Why are 59 unreleased Beatles songs now on iTunes?

The majority of the songs are already circulating among collectors, but the officially issued recordings on iTunes are significant for their sound quality, at least one Beatles expert says.

Edward T. Adams/AP/File
In this photo from Feb. 9, 1964, Ed Sullivan rehearses with the Beatles before their first appearance in the United States. From left are Ringo Starr, George Harrison, Mr. Sullivan, John Lennon, and Paul McCartney.

A band released music Tuesday with no promotion and limited distribution. They’re called the Beatles. Ring a bell?

The iconic band indeed released 59 recordings via iTunes Tuesday, but with little fanfare, and the release could be of short duration. The reason for the move: so the band can benefit from protections in European Union copyright laws.

In Europe prior to 2011, musicians retained the rights to their recordings for up to 50 years. Two years ago, the length of years was increased to 70 years – but the additional 20 years applies only to recordings that have been released.

Thus veteran bands have been releasing previously unissued recordings that are almost 50 years old, to extend their rights and avoid having the recordings fall into the public domain.

Tuesday’s release of Beatles recordings isn’t the first time such a thing has happened. In January, Sony issued 86 Bob Dylan recordings, all previously unreleased. The title: “The Copyright Extension Collection Vol. 1.” Only 100 copies were pressed for distribution in select record stores in Europe.

“Performers generally start their careers young and the ... protection of 50 years often does not protect their performances for their entire lifetime,” the EU said in a statement following the copyright rule change in 2011. Some performers are “not able to rely on their rights to prevent or restrict objectionable uses of their performances that may occur during their lifetimes.”

As it is, the Beatles are one of the most bootlegged bands in the world, and many recordings, considered highly desirable to collectors, are still not available. This includes a 28-minute version of “Helter Skelter,” considered a holy grail performance by many Beatles fans.

For the most part, the band has remained reluctant to release studio outtakes, rehearsal performances, and unreleased material – issuances that other legacy bands have undertaken recently.

But if the Beatles recordings in question were not released now, some speculate, the music would fall into the hands of others who would profit greatly from legally distributing copies on their own.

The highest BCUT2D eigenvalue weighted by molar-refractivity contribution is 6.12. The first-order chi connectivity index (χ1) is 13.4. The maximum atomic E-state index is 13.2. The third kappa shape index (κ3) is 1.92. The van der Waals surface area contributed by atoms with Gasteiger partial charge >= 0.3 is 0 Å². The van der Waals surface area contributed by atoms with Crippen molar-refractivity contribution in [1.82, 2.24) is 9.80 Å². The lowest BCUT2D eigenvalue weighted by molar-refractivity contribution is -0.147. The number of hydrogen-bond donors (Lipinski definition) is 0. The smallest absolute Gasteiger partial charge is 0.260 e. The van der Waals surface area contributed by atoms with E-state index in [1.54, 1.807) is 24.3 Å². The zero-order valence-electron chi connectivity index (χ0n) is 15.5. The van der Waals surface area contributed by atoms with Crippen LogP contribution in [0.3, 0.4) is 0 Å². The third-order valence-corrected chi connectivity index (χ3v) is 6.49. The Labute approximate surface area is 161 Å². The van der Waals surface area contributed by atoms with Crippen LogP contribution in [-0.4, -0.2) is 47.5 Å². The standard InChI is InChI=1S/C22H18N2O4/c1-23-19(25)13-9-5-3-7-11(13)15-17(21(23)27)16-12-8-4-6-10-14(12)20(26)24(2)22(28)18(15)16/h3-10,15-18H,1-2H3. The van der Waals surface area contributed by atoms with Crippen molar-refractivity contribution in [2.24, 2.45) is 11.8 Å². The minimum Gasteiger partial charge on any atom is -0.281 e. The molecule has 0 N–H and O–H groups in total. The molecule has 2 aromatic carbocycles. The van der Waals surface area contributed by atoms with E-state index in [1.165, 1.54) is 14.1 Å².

In fact, the majority of the songs are already circulating among collectors, but the officially issued recordings are significant for their sound quality, says Bruce Spizer, a Beatles historian based in New Orleans who has written several definitive books on the band.

“Even if you are a hard-core collector, it’s a worthwhile purchase,” Mr. Spizer says.

The Beatles have “always placed an emphasis on doing quality releases,” he also says. “They don’t want to put things out without giving the releases proper consideration in their place in the Beatles legacy. And while many fans are frustrated by the slowness of the releases, the majority of fans recognize the quality of what is coming out.”

iTunes holds the rights to sell Beatles music online.

Apple Records – the label the Beatles created in 1968 – has not issued a press release or promoted the new collection. It is unclear if the songs will be issued on CD or vinyl.

The live recordings in the new collection are mostly from the BBC in 1963, while 15 songs are studio outtakes. Those songs are largely from the “Please Please Me” album and are not mixed – meaning listeners will have an opportunity to hear vocals and instruments separately.

Two songs, “I’m in Love” and “Bad to Me,” are John Lennon demos, but were cowritten by him and Paul McCartney and were never recorded by the Beatles. Both songs were given to other artists, Billy J. Kramer & the Dakotas and Fourmost.

US copyright laws differ from those in Europe. In America, composers and lyricists own the copyright on their works and the “master rights,” or recordings of their works, for their entire lifetime, plus 70 years after their death.

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